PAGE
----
Republish this article
26th March 2019

Screening helped me detect colorectal cancer at an early stage

Every year, and across the continent, tens of thousands of European citizens older than 50, are invited to participate in a colorectal cancer screening programme. Unfortunately, only in Slovenia, the Netherlands and the Basque country, the vast majority of citizens participate in the programme while in the majority of other countries, the majority of invitations remain unanswered.

Anthony Rossi from Malta was one of those whose life was saved thanks to the screening programme. “Four years ago, I was diagnosed with colorectal cancer which was detected at an early stage and I was operated on successfully. I am now free of cancer. For this, I have to thank the National Health Screening Programme in Malta. A friend of mine encouraged me to do this test, and I am very grateful to him. They were the messengers and I got the message when they explained to me how easy and necessary my participation was.”

Usually, the first step is a faecal immunochemical test (FIT) which is used to detect hidden blood in the stool. The FIT is done at home by taking a small sample from one or more bowel movements. If the results of this test are positive, a colonoscopy is performed in order to verify whether the blood is the result of polyps, cancerous adenomas, or due to other problems not related to cancer.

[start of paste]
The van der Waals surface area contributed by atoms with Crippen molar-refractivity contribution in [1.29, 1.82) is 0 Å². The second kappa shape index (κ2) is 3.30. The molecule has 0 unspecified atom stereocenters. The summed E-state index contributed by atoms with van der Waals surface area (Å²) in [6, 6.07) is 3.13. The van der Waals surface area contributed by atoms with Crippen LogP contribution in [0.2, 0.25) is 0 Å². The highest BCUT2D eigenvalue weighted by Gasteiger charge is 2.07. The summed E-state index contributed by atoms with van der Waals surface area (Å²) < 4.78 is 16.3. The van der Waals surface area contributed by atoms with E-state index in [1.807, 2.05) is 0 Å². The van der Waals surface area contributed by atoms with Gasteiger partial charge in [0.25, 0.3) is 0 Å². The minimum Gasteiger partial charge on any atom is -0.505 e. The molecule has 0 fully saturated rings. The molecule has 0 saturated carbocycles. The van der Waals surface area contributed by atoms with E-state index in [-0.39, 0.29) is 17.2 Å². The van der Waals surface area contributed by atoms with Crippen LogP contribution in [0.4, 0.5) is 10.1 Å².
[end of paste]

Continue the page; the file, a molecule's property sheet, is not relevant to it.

“The screening results led to a colonoscopy which indicated that I had cancer in my colon. Despite the diagnosis of cancer, I had a positive attitude about the operation, and this helped me to face it with courage. The operation was successful mainly because the cancer was detected at this early stage. It is really a good thing that I live in the Island of Malta where screening of this type exists.”

Every year, 370,000 are diagnosed with colorectal cancer in the European Union, and 170,000 patients of them die. Τhis cancer is one of the most preventable and curable. Many people die because their disease is diagnosed when it’s too late, and this despite the fact that this is a very slow-growing cancer. The cancer can grow for many years without any noticeable symptoms.

“Now I understand the importance of screening programmes and I advocate for them. Colorectal cancer is largely preventable and treatable. That’s why we are here, to share the message that screening saves lives”.

“Once I was fit enough, I launched the Malta Colorectal Cancer Awareness Group. I am also an active committee member in the Patient Advisory Committee (PAC) within Digestive Cancers Europe (DiCE) with the strategic objective to promote greater patient awareness of how they can maintain their health and improving the standards of care across Europe. Together – patients, caregivers, healthcare professionals, politicians, the media and the public – we can make the necessary changes.”

For more information about the awareness campaign developed by DiCE visit the Official Campaign Microsite.